Other communities have resorted to stronger measures, legislating restrictions rather than using voluntary programs. For example, in the summer of 2002, St. John's, Newfoundland, instituted a new water conservation order that restricts residents' lawn-watering to just two days a week, between 5 a.m. and 7 a.m. and 8 p.m. and 10 p.m.-even-numbered houses on Tuesdays and Saturdays, odd- numbered houses on Wednesdays and Sundays. (Residents can water flower and vegetable gardens at any time by hand, and those with new lawns can water any day, during the same hours, for 60 days after installation.) Failure to comply can result in prosecution and the imposition of a fine of up to $5,000; the city even has the authority to turn off the violator's water supply. "With the order, the city hopes to avoid having to introduce a ban on all outside water use," says Councillor Paul Sears, who helped spearhead the initiative. And it seems to be working-water use in St. John's was down by eight per cent from June 22 to the end of July 2002 compared with the same period the previous year.
On the West Coast, both Victoria and Vancouver have regular summertime outdoor watering restrictions. The severity of these restrictions varies according to the water levels in the reservoirs, and ranges from limiting lawn-watering to banning all outdoor water use. According to Mike Chiang of Vancouver's Water Conservation Hotline, "As the population increases, we're seeing that drastic measures have to be taken to ensure the water supply until reserves can be replenished. People understand now that we have to conserve water-they understand why the restrictions are in place." Since 1993, Vancouver has had a bylaw covering watering restrictions and has imposed some level of restriction every year since.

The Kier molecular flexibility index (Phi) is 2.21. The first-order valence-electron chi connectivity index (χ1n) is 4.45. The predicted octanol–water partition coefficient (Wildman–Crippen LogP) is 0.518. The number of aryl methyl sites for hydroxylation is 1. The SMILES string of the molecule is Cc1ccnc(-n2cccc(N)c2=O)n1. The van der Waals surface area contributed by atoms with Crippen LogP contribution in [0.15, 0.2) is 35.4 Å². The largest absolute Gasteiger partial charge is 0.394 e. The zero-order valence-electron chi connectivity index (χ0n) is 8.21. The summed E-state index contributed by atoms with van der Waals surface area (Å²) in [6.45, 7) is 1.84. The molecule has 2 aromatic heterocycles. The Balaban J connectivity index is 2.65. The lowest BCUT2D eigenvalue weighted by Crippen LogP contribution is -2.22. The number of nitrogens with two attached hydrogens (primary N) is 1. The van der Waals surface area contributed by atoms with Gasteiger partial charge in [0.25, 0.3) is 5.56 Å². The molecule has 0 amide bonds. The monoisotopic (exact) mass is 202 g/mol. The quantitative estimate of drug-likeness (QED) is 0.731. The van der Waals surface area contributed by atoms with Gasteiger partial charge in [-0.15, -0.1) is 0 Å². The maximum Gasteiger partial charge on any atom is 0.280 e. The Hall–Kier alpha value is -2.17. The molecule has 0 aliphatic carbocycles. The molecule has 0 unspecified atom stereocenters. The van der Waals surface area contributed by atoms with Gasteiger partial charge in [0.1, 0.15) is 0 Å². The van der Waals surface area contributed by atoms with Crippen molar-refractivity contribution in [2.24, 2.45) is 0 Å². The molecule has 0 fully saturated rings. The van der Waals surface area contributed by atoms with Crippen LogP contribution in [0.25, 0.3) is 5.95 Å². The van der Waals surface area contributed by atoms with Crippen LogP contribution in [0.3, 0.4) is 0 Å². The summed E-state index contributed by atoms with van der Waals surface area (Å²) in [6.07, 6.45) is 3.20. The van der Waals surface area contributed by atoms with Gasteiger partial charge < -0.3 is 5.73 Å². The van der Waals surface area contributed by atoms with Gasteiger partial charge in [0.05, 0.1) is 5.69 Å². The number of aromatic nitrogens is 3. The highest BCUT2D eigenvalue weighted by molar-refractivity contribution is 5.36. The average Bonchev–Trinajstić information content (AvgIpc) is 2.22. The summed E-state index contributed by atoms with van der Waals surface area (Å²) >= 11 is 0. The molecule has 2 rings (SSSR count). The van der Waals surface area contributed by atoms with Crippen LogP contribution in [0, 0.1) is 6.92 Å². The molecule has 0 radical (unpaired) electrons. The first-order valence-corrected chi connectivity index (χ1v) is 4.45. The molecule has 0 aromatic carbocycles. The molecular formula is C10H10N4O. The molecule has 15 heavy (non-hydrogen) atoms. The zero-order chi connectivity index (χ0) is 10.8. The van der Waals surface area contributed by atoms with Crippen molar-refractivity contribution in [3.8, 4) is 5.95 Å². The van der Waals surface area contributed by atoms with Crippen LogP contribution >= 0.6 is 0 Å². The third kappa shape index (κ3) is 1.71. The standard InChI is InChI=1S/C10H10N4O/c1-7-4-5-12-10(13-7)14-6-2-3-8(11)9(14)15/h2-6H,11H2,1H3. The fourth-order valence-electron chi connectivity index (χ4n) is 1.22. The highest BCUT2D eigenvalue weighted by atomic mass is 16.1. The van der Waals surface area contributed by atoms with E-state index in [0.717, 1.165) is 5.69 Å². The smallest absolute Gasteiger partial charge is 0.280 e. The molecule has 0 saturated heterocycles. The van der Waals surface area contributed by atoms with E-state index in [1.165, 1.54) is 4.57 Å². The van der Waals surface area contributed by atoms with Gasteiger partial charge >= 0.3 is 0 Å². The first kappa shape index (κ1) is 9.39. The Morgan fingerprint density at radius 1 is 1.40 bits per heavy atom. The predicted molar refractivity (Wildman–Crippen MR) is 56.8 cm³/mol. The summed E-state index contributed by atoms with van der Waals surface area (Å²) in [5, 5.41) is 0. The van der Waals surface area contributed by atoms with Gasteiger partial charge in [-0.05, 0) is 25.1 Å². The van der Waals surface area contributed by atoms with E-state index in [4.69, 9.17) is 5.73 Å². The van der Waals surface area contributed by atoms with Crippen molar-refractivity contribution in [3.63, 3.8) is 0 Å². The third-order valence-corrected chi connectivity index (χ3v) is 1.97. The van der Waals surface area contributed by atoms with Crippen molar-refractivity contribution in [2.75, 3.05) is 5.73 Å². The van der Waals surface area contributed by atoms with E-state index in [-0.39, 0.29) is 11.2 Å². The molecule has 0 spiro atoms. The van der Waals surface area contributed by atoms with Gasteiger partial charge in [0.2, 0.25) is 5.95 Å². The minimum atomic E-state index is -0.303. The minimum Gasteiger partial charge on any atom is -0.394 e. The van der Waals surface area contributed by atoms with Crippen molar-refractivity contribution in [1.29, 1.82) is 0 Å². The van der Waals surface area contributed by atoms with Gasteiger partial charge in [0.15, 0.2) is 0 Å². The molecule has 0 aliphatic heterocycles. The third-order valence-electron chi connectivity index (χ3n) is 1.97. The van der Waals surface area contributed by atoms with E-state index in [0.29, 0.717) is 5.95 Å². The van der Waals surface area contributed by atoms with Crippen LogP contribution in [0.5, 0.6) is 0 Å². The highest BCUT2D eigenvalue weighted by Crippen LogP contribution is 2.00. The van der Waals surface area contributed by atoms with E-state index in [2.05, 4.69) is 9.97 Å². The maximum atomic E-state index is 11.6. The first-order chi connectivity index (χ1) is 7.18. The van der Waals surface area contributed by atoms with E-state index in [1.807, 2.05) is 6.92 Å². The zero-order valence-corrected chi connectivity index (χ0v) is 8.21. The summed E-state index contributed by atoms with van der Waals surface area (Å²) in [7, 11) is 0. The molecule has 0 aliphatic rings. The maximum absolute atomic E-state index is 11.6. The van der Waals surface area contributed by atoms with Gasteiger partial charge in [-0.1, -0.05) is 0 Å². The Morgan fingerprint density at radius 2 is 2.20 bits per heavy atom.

Victoria, a city that gets half the rainfall of Vancouver (a measly nine centi-metres on average during the summer for a city drawing 127 to 272 million litres of water through the municipal system per day), has had watering restrictions since 1994. "A lot of people think we're in a rain forest but we're actually in a rain shadow [meaning that most rain falls on the west coast of the island, not reaching the city]," says Deborah Walker, demand management co-ordinator for Victoria's Capital Regional District Water Department. "We need usage reductions of 25 to 35 per cent in the next 10 to 20 years. But you can't just have a law that says 'thou shalt not'; you also need educational programs to go along with that." And what Walker says about her city's water conservation program could apply equally well to all such programs throughout the country: "Victoria is a city of gardens. We're not asking people not to have nice gardens. Instead, we're promoting the wise and efficient use of water."
What all the bylaws and watering restrictions really come down to for the gardener is more like good gardening practices rather than deprivation, and it all boils down to one simple rule: Water plants wisely rather than indiscriminately. The right amount of water at the right time will not only produce healthier plants (with stronger root systems), but will also help conserve a precious resource.